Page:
Richard Branson’s company has gone bankrupt and competitors are buying up its remains

Virgin Orbit, the space company of billionaire Richard Branson, has announced that it is finally ceasing its activities, declaring itself bankrupt and selling off assets at auction. They are being bought by three former competitors: Rocket Lab, Stratolaunch and Vast Space. In 2022 Virgin Orbit faced financial and technical problems. To overcome them, it borrowed large sums and hoped to return them after the start of launches from the Cornwall cosmodrome in the UK. But the launch carried out in January ended with an accident. The rocket with satellites fell into the Irish Sea, which finally undermined investor confidence in this brainchild of Richard Branson. In March, Virgin Orbit sent most of its employees on indefinite leave, effectively dismissing them.

Blue Origin to build second lunar module for Artemis program

The “national team” led by Blue Origin (it also includes Lockheed Martin, Draper, Boeing, Astrobotic and Honeybee Robotics) won the competition to create a lunar lander for the needs of the Artemis program. It will be used during the Artemis V mission. According to an official NASA press release, the Blue Origin-led team will receive a contract worth USD 3.4 billion. It includes the construction of a lunar module and two flights — a demonstration unmanned test, followed by its use during the Artemis V mission. Its implementation is planned for the end of the 2020s.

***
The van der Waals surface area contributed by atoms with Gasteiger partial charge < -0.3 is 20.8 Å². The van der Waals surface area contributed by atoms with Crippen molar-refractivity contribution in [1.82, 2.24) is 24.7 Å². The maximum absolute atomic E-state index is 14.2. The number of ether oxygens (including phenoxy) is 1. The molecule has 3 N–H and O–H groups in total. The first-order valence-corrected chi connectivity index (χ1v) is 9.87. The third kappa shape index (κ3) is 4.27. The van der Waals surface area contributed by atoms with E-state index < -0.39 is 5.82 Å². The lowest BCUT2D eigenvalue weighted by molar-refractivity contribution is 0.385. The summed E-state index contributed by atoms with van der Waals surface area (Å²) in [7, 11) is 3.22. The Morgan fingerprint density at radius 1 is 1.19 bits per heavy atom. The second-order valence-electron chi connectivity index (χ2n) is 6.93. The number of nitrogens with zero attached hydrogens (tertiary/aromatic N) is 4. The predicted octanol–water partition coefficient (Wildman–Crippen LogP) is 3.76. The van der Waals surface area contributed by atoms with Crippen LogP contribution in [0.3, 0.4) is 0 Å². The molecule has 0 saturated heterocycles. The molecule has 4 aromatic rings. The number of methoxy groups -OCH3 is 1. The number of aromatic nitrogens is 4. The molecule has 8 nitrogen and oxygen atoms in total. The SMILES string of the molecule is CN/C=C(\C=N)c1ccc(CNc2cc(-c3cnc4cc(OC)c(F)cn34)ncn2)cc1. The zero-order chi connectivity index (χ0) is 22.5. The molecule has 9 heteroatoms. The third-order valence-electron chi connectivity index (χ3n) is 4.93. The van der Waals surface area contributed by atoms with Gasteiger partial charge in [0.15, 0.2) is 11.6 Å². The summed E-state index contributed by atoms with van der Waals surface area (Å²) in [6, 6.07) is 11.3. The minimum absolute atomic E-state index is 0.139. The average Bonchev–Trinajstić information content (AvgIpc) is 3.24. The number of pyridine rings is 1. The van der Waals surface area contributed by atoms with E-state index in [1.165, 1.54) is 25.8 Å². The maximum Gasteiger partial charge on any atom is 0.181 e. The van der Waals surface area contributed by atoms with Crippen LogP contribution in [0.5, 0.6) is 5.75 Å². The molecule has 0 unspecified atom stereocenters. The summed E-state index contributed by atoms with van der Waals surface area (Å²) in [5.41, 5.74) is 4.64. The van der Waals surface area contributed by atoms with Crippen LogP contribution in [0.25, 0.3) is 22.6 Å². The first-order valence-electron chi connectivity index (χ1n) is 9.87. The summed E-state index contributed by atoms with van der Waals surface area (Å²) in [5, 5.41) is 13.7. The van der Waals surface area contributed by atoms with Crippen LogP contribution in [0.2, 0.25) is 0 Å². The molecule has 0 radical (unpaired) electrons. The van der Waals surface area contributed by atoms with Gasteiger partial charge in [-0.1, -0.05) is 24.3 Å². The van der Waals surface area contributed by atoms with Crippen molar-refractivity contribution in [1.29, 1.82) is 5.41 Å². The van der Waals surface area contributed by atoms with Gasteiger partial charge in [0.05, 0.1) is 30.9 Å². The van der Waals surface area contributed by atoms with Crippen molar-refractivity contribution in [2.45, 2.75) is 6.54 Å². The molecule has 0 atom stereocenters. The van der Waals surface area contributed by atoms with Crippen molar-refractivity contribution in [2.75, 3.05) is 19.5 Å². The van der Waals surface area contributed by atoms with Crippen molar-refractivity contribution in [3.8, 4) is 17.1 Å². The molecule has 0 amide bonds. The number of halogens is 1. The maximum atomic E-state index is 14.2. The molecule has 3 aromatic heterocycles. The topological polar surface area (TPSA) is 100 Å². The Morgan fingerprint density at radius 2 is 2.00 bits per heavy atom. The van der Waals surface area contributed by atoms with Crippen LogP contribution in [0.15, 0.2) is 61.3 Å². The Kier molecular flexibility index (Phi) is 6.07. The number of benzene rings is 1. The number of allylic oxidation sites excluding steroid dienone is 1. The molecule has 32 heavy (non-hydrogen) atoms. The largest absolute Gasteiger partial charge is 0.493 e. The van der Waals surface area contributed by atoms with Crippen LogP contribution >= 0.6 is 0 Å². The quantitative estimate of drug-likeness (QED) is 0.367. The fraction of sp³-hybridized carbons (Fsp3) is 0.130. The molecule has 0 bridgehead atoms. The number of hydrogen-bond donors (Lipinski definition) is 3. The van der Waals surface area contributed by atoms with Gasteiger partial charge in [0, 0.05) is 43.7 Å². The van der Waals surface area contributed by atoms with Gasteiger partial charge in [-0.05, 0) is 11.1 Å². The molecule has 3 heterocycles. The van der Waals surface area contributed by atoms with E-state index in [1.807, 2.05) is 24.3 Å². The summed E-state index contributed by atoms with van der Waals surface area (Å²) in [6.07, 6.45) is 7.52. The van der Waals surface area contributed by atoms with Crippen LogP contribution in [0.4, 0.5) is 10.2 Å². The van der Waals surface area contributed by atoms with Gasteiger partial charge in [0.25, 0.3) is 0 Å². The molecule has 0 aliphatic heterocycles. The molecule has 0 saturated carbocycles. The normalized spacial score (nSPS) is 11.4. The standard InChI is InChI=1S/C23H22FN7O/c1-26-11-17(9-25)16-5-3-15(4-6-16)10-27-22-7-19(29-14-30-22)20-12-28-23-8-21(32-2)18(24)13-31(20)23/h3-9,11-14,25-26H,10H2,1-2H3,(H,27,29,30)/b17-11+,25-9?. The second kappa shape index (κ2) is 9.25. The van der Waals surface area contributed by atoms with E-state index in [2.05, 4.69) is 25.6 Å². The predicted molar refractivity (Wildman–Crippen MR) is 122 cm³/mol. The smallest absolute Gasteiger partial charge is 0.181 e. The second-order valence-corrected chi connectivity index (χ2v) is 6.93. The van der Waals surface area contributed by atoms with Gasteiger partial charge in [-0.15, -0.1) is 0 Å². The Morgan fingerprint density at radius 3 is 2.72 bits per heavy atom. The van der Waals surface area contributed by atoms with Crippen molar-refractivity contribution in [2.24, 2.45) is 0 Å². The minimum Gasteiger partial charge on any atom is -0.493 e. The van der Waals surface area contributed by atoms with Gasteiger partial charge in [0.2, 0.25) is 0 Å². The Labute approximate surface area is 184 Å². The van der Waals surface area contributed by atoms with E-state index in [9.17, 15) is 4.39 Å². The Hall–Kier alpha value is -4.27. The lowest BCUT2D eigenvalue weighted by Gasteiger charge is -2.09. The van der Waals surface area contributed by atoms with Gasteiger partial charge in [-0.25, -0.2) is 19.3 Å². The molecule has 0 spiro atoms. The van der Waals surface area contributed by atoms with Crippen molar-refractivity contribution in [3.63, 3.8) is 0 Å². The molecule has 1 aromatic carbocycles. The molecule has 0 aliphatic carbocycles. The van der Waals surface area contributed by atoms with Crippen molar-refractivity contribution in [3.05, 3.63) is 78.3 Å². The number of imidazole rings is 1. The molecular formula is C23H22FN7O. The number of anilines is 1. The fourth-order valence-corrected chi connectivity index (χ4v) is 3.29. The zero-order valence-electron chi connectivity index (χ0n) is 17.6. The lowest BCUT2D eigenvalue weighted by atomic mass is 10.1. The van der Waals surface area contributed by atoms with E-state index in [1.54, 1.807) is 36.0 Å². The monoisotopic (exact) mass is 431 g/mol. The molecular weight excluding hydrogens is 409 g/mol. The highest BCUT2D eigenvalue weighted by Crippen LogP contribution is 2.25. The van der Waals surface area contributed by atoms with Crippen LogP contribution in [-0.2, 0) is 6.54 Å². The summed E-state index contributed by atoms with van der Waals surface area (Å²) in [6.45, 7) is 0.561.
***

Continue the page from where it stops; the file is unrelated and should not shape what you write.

Dead Giants: James Webb finds traces of huge stars in the early Universe

The James Webb Space Telescope (JWST) has found evidence of the existence of giant stars in the early Universe, their mass thousands of times greater than the solar one. Certainly, these giant luminaries could be formed only at an early stage of the existence of the Universe, the conditions in which were very different from modern ones. Those days are long gone, and with them the era of giant stars. All that remains for astronomers to do is to look for chemical traces left by them. In search of such traces, scientists aimed JWST at the galaxy GN-z11. This is one of the most distant and ancient galaxies known to astronomers. We see it as it was just 440 million years after the Big Bang. Spectral analysis of GN-z11 revealed an unusually high ratio of oxygen and nitrogen. According to the researchers, such a high concentration can be explained by the combustion of hydrogen at extremely high temperatures, which is possible only in the cores of giant stars.